NEW YORK ( TheStreet ) -- Many of today's popular liquor brands got their names from their founders or owners: Bacardi, after Catalan Spanish-Cuban businessman Facundo Bacardi; Campari from the drink's Italian inventor, Gaspare Campari; and Hennessy, after the Irish cognac distillery founder, Richard Hennessy.Not so with Mount Gay Rum. The world's oldest rum brand -- and Barbados' most successful export -- got its name not from its owner, but from its owner's trusted friend, Sir John Gay Alleyne.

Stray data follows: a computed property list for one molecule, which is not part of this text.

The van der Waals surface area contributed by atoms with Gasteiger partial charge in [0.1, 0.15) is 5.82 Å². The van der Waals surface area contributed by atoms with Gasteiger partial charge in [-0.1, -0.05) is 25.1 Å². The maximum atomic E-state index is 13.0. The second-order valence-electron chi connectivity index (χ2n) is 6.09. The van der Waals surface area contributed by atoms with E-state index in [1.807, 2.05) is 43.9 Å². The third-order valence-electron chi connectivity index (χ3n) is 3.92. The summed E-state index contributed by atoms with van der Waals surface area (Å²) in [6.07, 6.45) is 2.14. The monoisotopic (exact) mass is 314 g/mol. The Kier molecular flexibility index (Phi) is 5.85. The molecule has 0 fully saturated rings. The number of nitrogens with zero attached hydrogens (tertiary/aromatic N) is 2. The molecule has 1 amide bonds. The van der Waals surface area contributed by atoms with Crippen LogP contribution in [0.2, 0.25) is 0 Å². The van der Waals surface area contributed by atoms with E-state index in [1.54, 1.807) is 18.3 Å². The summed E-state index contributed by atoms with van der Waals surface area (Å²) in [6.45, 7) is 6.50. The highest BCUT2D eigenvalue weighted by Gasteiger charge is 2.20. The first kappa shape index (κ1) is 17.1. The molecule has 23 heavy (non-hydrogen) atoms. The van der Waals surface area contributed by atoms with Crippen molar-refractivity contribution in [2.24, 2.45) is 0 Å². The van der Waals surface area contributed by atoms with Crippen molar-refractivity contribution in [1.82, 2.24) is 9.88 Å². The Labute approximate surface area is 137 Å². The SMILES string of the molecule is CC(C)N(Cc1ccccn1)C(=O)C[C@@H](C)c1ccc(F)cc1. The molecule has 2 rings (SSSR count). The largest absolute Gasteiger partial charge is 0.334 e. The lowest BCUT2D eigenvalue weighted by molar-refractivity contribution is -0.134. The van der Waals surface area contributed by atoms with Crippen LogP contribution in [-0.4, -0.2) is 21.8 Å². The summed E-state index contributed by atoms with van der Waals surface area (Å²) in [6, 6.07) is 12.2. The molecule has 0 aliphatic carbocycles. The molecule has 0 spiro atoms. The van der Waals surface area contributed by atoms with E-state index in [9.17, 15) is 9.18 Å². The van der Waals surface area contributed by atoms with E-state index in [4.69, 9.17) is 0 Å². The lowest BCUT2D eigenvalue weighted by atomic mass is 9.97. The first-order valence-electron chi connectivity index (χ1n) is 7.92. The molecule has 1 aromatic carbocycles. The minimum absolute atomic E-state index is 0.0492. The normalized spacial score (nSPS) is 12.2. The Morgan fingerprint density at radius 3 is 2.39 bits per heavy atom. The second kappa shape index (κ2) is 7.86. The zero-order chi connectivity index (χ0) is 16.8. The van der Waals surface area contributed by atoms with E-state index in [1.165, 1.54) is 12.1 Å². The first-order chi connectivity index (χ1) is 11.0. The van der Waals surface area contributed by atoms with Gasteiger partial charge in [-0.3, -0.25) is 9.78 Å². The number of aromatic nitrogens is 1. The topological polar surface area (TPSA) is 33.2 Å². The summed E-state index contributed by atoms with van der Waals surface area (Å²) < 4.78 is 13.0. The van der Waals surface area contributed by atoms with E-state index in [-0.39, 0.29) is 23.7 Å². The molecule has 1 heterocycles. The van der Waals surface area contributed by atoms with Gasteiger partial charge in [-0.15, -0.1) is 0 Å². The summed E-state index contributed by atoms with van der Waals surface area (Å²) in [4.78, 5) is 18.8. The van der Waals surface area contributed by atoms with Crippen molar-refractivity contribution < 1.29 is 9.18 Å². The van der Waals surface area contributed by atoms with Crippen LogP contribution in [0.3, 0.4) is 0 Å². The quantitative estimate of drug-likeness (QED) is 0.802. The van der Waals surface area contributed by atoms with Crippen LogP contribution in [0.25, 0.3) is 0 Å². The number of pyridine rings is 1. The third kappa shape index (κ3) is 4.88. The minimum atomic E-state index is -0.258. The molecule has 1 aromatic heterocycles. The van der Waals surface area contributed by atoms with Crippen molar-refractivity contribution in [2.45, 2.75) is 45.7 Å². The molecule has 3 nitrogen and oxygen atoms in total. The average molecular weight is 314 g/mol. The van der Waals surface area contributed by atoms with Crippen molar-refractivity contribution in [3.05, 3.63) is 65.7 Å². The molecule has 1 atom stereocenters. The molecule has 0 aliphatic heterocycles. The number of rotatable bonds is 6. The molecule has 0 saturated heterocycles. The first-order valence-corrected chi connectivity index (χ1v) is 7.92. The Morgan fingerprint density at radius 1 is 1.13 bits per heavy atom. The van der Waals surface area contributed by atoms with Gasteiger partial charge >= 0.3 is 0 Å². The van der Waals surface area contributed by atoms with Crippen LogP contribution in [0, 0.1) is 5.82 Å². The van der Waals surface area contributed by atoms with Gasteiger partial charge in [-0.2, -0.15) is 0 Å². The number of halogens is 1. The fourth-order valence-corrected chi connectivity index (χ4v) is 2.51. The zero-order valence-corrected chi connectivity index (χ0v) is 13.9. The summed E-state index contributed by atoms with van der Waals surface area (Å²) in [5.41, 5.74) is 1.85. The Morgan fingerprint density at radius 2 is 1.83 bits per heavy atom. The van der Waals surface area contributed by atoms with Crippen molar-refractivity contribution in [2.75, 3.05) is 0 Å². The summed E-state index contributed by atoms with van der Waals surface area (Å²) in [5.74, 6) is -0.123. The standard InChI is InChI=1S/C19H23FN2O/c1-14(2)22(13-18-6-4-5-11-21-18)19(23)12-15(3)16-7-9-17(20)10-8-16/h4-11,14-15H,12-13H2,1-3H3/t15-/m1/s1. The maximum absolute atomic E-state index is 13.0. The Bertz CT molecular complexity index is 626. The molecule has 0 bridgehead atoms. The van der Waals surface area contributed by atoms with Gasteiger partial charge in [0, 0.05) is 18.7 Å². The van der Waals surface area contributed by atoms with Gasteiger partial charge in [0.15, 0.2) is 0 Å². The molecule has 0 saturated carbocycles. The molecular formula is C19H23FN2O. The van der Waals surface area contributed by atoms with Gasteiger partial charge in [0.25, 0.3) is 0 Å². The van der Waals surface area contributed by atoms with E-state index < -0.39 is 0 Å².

Mainwaring, a former Nike creative at Wieden & Kennedy and worldwide creative director for Motorola at Ogilvy, notes that the process of creating a unique and memorable name takes around six weeks. Time must be taken to define what the company stands for, and then it has to be boiled down to a simple idea and, finally, communicated in emotional terms. Another important step -- not a factor in the early days when Mount Gay Rum was born -- is to test the brand name with different types of audiences and explore whether the necessary domain names are available. Mainwaring says that, for a brand name to be successful, it needs to be memorable. It might be an unusual combination of otherwise familiar words or sound interesting due to sharp, crisp consonants or alliteration. Either way, a brand name always faces the challenge of clearly communicating what a company does. Google ( GOOG) is a good example of a memorable brand name. In fact, it's so powerful that it's now more than a brand -- it's a verb. "Google became a verb not on the strength of the word but on the value of its products and services," says Mainwaring. "And so the word and verb is now a household name." Other brand names he considers memorable are Virgin, Twitter and Amazon. " Virgin ( VMED) is powerful because it has a shock value that is in perfect keeping with the maverick style of the brand," Mainwaring explains. " Twitter is effective because it's unusual and captures the tone and fun of the chatter it enables. Amazon ( AMZN) brought with it powerful associations that were positive and spoke to the seemingly endless variety of goods it offered."